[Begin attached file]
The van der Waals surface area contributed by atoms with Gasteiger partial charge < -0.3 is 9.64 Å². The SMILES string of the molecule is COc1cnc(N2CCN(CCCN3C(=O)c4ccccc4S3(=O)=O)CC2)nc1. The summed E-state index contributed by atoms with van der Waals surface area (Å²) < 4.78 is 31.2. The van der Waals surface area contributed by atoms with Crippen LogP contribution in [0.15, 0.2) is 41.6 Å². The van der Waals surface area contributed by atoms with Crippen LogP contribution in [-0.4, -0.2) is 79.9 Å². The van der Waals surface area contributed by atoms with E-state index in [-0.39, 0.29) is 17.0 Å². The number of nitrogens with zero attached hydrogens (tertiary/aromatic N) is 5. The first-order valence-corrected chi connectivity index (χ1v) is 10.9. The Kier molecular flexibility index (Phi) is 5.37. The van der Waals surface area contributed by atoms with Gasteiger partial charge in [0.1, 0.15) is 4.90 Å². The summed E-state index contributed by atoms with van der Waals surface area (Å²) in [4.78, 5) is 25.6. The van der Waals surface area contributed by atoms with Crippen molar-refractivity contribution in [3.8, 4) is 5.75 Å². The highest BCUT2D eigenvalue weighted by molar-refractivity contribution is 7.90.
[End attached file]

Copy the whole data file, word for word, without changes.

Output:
The van der Waals surface area contributed by atoms with Gasteiger partial charge < -0.3 is 9.64 Å². The SMILES string of the molecule is COc1cnc(N2CCN(CCCN3C(=O)c4ccccc4S3(=O)=O)CC2)nc1. The summed E-state index contributed by atoms with van der Waals surface area (Å²) < 4.78 is 31.2. The van der Waals surface area contributed by atoms with Crippen LogP contribution in [0.15, 0.2) is 41.6 Å². The van der Waals surface area contributed by atoms with Crippen LogP contribution in [-0.4, -0.2) is 79.9 Å². The van der Waals surface area contributed by atoms with E-state index in [-0.39, 0.29) is 17.0 Å². The number of nitrogens with zero attached hydrogens (tertiary/aromatic N) is 5. The first-order valence-corrected chi connectivity index (χ1v) is 10.9. The Kier molecular flexibility index (Phi) is 5.37. The van der Waals surface area contributed by atoms with Gasteiger partial charge in [0.1, 0.15) is 4.90 Å². The summed E-state index contributed by atoms with van der Waals surface area (Å²) in [4.78, 5) is 25.6. The van der Waals surface area contributed by atoms with Crippen molar-refractivity contribution in [3.8, 4) is 5.75 Å². The highest BCUT2D eigenvalue weighted by molar-refractivity contribution is 7.90.